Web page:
As the cost of living goes up, you dream of living abroad. You may be tempted to move to another country to enjoy a better standard of living, but don’t think you can afford it? Your wanderlust may not need a reality check after all. So where are the cheapest places to live as an expat in 2023?
We’ve gone around the world to find some of the cheapest places to live in and relocate to in 2023 – from popular expat countries like the USA and the UK, to further afield. We’ve crunched the data from various sources to come up with our own top cheapest places to live in and relocate to as an expat in 2023, while still being able to enjoy a high standard of living. We’ve considered various factors, such as GDP, unemployment rate, housing and rent, healthcare and economic growth. Here is our pick of the best places around the world with the lowest cost of living.
There’s never been a better time to pack your bags and move to another country. Whether you’re thinking of retiring abroad, you’ve become one of the 58% of people who works remotely or semi-remotely, or you’re trying to escape the cost of living crisis in your home country, you’ll find all sorts of opportunities to live and work in other countries.
In this article, we’ll show you our top picks for the cheapest countries to live and work as an expat. These are countries where you can expect a good expat salary, while also experiencing a low cost of living. So, if you’re looking for a country where you can give your children a great education, enjoy a high standard of healthcare, and have the opportunity to take part in a foreign culture, all for a low price, these might be some of your best options. What do you think – do you agree with our picks?
What makes these places the cheapest to live in and relocate to in 2023?
We’ve crunched the data from various sources, such as OECD research and trade data. To come up with the top cheapest places to live in and relocate to, we’ve considered the following factors, while still being able to enjoy a high standard of living:
- Nominal GDP
- GDP per capita
- Unemployment rate
- Cost of consumer goods
- Cost of rent and housing
- Economic growth
- Healthcare costs
At a glance
Nominal GDP: US$1,280.5 billion
GDP per capita: US$27,179.5
Unemployment rate: 15.5%
It’s no wonder more than 300,000 British expats have already chosen to make Spain their home. With the fifth-largest economy in Europe, a high degree of freedom, and a digital nomad scheme in the works, Spain offers everything you’d expect from a developed nation in Western Europe, at a fraction of the price.
The cost of products in Spain is about 85% of the OECD average. The general cost of living is therefore more than 21% lower than in the UK.
Rent and housing
Nominal house prices in Spain are below the EU average, which makes Spanish property an attractive investment for overseas buyers. That said, real house prices (i.e. the cost of property scaled against average income) are slightly higher, making Spanish property harder for first-time buyers to purchase than in the UK. The overall cost of rent, however, is around 33% cheaper than in the UK.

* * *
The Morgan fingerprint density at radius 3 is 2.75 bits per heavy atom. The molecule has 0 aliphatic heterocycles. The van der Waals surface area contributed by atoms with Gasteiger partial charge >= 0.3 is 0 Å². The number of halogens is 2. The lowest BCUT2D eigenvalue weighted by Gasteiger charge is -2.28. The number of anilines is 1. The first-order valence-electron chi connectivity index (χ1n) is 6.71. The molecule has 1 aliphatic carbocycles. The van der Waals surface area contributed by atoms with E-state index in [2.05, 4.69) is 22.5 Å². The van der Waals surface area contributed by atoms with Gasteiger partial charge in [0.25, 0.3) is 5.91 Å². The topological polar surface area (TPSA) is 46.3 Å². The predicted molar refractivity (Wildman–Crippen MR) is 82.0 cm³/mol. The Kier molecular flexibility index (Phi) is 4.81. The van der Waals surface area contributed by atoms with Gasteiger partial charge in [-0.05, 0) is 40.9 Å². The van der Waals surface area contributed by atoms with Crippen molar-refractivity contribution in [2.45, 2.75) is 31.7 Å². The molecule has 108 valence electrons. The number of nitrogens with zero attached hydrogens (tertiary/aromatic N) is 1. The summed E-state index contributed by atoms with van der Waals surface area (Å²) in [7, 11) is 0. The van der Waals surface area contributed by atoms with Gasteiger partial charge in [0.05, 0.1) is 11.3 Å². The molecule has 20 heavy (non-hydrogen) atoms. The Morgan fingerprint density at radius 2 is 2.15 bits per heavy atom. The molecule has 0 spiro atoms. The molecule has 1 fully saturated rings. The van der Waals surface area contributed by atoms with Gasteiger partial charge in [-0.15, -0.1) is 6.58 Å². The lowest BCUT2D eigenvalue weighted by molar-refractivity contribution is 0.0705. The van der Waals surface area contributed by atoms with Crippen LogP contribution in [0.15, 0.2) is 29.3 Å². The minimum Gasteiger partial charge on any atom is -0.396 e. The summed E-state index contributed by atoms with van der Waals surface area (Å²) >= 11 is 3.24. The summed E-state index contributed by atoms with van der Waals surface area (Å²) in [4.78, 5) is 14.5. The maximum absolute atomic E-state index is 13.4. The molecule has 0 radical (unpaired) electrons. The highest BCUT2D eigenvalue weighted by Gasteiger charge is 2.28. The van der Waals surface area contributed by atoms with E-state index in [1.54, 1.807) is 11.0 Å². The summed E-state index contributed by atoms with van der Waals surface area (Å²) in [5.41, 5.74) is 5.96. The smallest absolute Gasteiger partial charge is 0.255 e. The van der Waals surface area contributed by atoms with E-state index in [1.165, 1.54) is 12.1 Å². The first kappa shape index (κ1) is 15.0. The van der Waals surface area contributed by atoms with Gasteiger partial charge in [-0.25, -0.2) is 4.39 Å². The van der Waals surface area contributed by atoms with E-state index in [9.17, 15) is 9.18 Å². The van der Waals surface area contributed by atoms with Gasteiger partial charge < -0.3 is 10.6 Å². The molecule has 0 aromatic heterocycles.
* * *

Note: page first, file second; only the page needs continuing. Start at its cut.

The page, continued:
Spain has one of the best healthcare systems in the world. Healthcare is free for anyone living and working in Spain, although anyone living for 90 days or longer will need private health insurance, even if they have a European Health Insurance Card (EHIC).
Inflation in Spain has just reached its highest point in almost 40 years, climbing to 9.8%. This will likely impact the cost of living, although for now prices remain relatively low in Spain.
Spain combines a high standard of living with low living costs, making it the ideal European country for expats who want to make the most of their incomes. Unemployment is gradually decreasing from its peak of 27% in 2013, and a new raft of white-collar jobs focused on the metropolitan cities offer fantastic job opportunities for expats. Like many developed nations, Spain is feeling the effects of high inflation, but it will be a while before this causes the cost of living to reach the same standard as other developed EU countries.
At a glance
Nominal GDP: US$419 billion
GDP per capita: US$7,055.04
Unemployment rate: 32.9%
One of the top 10 countries in the world for Brits to move after Brexit, sun-swept South Africa is also one of the cheapest places to live as an expat.
The cost of consumer goods in South Africa is 55% of the OECD average, with the cost of living around 45% cheaper than in the UK.
Rent and housing
Expats can also expat to pay less than half the amount of rent as the UK. Those looking to buy property will find some of the lowest house prices in the developed world, with real house prices up to one-third cheaper than the OECD average.
South Africa has a subsidised public healthcare system, which pays up to 40% of a patient’s healthcare costs. All in all, healthcare costs are fairly cheap, but are means tested based on income, so higher earners can expect to pay more. Also, waiting lists can be very long.
At 6.3%, the rate of inflation in South Africa is slightly higher than in the UK, but still lower than the World Bank global average of 8.1%.